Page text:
There have been many articles written in the past few years regarding cyberwarfare/terrorism; attacks on government websites using web-bots (takes over the computer without the user’s knowledge), viruses, trojans and worms of various lethality. Not only government computers are vulnerable, banking institutions and other corporations are fair game. As I’ve said before, ingenious hackers will always stay one step ahead of totalitarian regimes and ruthless global concerns.
But the following is the first example I’ve seen of one sovereign government attacking another using cybertechnology:
Estonia’s computer systems are being bombarded by a three-week wave of cyber-attacks, the first assault of its kind on a nation state.
Computer hackers have disabled the websites of government ministries, political parties, newspapers and banks, causing chaos in the small Baltic state.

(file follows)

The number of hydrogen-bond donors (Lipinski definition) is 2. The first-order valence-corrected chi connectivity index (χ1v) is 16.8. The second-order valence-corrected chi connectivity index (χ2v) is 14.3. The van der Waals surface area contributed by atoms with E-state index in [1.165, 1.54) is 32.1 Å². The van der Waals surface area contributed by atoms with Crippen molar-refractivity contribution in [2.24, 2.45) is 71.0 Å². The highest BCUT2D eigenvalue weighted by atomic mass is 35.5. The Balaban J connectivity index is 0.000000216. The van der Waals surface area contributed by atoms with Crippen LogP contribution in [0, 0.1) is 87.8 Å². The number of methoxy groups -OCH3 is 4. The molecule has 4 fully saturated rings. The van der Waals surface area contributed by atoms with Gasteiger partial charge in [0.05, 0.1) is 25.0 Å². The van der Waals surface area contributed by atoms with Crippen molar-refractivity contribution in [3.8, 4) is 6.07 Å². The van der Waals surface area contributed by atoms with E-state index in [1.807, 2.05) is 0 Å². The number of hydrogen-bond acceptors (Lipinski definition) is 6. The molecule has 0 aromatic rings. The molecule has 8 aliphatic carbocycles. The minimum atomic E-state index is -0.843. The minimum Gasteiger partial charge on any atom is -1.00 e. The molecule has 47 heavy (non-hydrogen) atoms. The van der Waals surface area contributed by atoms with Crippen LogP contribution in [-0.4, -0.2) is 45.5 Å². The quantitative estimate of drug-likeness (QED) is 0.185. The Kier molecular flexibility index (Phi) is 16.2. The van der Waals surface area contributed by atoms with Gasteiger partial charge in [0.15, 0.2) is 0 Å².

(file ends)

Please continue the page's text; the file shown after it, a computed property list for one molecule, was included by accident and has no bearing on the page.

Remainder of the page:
Nato has now dispatched its top cyber-terrorism experts to investigate and help the Estonians strengthen their electronic defences.
“This is an operational security issue, something we’re taking very seriously,” said an official at Nato headquarters.
It comes as Estonia and Russia are embroiled in their worst dispute since the collapse of the Soviet Union, prompted by the Estonians’ removal of the Bronze Soldier Soviet war memorial in central Tallinn last month.
Alarm over the scale of the cyber-warfare is to be raised tomorrow at a summit between Russian and European leaders on the Volga.
EU and Nato officials will be careful not to point the finger at Russia directly, although if it could be proved it would be the first known case of one state targeting another by cyber-warfare.
One must also remember that nuclear arsenals are controlled by computer networks and must be hardened against cyber-attacks by hackers, terrorists and other governments. Nervous yet?